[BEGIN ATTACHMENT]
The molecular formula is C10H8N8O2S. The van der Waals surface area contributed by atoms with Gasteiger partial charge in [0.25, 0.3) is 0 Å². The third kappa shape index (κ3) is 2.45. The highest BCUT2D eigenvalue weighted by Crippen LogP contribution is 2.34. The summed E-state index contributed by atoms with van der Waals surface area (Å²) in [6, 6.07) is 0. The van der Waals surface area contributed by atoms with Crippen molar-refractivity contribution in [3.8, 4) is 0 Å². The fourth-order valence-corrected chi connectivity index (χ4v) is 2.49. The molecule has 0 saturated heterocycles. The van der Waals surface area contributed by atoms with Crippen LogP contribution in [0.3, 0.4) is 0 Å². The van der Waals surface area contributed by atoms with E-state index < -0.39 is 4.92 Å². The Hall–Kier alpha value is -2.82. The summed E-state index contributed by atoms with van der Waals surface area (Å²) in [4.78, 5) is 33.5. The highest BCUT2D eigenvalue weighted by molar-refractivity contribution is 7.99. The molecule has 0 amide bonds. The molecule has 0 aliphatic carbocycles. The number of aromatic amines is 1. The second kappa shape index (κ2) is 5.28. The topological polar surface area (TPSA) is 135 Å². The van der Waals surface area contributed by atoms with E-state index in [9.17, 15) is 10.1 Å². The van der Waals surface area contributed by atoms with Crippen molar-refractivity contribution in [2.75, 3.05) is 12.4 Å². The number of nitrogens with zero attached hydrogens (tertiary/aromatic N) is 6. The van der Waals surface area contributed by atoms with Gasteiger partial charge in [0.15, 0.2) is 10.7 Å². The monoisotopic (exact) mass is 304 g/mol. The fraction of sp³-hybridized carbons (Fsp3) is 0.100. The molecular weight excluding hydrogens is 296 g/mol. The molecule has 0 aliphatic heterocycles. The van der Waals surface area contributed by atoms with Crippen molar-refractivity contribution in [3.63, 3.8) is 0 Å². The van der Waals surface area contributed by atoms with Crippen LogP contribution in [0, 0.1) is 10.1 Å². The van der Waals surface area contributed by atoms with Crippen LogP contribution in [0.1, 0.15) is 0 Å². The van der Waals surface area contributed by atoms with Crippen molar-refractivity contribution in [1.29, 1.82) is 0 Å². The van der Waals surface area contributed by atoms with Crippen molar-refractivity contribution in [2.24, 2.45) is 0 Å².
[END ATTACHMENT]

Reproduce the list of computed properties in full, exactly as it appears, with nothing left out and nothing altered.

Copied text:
The molecular formula is C10H8N8O2S. The van der Waals surface area contributed by atoms with Gasteiger partial charge in [0.25, 0.3) is 0 Å². The third kappa shape index (κ3) is 2.45. The highest BCUT2D eigenvalue weighted by Crippen LogP contribution is 2.34. The summed E-state index contributed by atoms with van der Waals surface area (Å²) in [6, 6.07) is 0. The van der Waals surface area contributed by atoms with Crippen molar-refractivity contribution in [3.8, 4) is 0 Å². The fourth-order valence-corrected chi connectivity index (χ4v) is 2.49. The molecule has 0 saturated heterocycles. The van der Waals surface area contributed by atoms with Crippen LogP contribution in [0.3, 0.4) is 0 Å². The van der Waals surface area contributed by atoms with E-state index < -0.39 is 4.92 Å². The Hall–Kier alpha value is -2.82. The summed E-state index contributed by atoms with van der Waals surface area (Å²) in [4.78, 5) is 33.5. The highest BCUT2D eigenvalue weighted by molar-refractivity contribution is 7.99. The molecule has 0 amide bonds. The molecule has 0 aliphatic carbocycles. The number of aromatic amines is 1. The second kappa shape index (κ2) is 5.28. The topological polar surface area (TPSA) is 135 Å². The van der Waals surface area contributed by atoms with E-state index in [9.17, 15) is 10.1 Å². The van der Waals surface area contributed by atoms with Crippen molar-refractivity contribution in [2.75, 3.05) is 12.4 Å². The number of nitrogens with zero attached hydrogens (tertiary/aromatic N) is 6. The van der Waals surface area contributed by atoms with Gasteiger partial charge in [0.15, 0.2) is 10.7 Å². The monoisotopic (exact) mass is 304 g/mol. The fraction of sp³-hybridized carbons (Fsp3) is 0.100. The molecular weight excluding hydrogens is 296 g/mol. The molecule has 0 aliphatic heterocycles. The van der Waals surface area contributed by atoms with Crippen molar-refractivity contribution in [3.63, 3.8) is 0 Å². The van der Waals surface area contributed by atoms with Crippen LogP contribution in [0, 0.1) is 10.1 Å². The van der Waals surface area contributed by atoms with Crippen LogP contribution in [0.1, 0.15) is 0 Å². The van der Waals surface area contributed by atoms with Crippen molar-refractivity contribution in [1.29, 1.82) is 0 Å². The van der Waals surface area contributed by atoms with Crippen molar-refractivity contribution in [2.24, 2.45) is 0 Å².